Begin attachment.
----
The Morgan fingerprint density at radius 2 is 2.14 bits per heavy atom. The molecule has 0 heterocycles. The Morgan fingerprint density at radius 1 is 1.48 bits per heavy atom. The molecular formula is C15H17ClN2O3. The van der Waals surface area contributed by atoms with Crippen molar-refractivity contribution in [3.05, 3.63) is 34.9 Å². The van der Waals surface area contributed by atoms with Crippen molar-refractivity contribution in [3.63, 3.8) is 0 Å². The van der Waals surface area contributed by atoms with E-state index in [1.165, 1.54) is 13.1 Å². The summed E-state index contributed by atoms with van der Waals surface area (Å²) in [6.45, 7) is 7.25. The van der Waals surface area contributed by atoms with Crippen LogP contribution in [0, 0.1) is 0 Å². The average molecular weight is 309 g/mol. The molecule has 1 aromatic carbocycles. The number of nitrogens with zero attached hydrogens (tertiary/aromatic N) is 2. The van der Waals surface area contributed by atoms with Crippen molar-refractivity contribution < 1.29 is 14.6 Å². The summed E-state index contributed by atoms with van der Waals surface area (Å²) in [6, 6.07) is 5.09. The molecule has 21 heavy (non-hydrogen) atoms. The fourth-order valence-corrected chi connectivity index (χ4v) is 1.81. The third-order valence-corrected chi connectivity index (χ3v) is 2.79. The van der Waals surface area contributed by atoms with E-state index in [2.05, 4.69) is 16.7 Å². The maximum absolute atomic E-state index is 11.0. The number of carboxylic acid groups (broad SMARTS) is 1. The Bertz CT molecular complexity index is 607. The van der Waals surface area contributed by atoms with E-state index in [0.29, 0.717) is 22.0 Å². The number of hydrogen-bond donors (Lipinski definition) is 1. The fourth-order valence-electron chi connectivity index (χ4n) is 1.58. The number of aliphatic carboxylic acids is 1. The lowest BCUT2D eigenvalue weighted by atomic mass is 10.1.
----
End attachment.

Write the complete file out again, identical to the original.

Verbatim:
The Morgan fingerprint density at radius 2 is 2.14 bits per heavy atom. The molecule has 0 heterocycles. The Morgan fingerprint density at radius 1 is 1.48 bits per heavy atom. The molecular formula is C15H17ClN2O3. The van der Waals surface area contributed by atoms with Crippen molar-refractivity contribution in [3.05, 3.63) is 34.9 Å². The van der Waals surface area contributed by atoms with Crippen molar-refractivity contribution in [3.63, 3.8) is 0 Å². The van der Waals surface area contributed by atoms with E-state index in [1.165, 1.54) is 13.1 Å². The summed E-state index contributed by atoms with van der Waals surface area (Å²) in [6.45, 7) is 7.25. The van der Waals surface area contributed by atoms with Crippen LogP contribution in [0, 0.1) is 0 Å². The average molecular weight is 309 g/mol. The molecule has 1 aromatic carbocycles. The number of nitrogens with zero attached hydrogens (tertiary/aromatic N) is 2. The van der Waals surface area contributed by atoms with Crippen molar-refractivity contribution < 1.29 is 14.6 Å². The summed E-state index contributed by atoms with van der Waals surface area (Å²) in [6, 6.07) is 5.09. The molecule has 21 heavy (non-hydrogen) atoms. The fourth-order valence-corrected chi connectivity index (χ4v) is 1.81. The third-order valence-corrected chi connectivity index (χ3v) is 2.79. The van der Waals surface area contributed by atoms with E-state index in [2.05, 4.69) is 16.7 Å². The maximum absolute atomic E-state index is 11.0. The number of carboxylic acid groups (broad SMARTS) is 1. The Bertz CT molecular complexity index is 607. The van der Waals surface area contributed by atoms with E-state index in [0.29, 0.717) is 22.0 Å². The number of hydrogen-bond donors (Lipinski definition) is 1. The fourth-order valence-electron chi connectivity index (χ4n) is 1.58. The number of aliphatic carboxylic acids is 1. The lowest BCUT2D eigenvalue weighted by atomic mass is 10.1.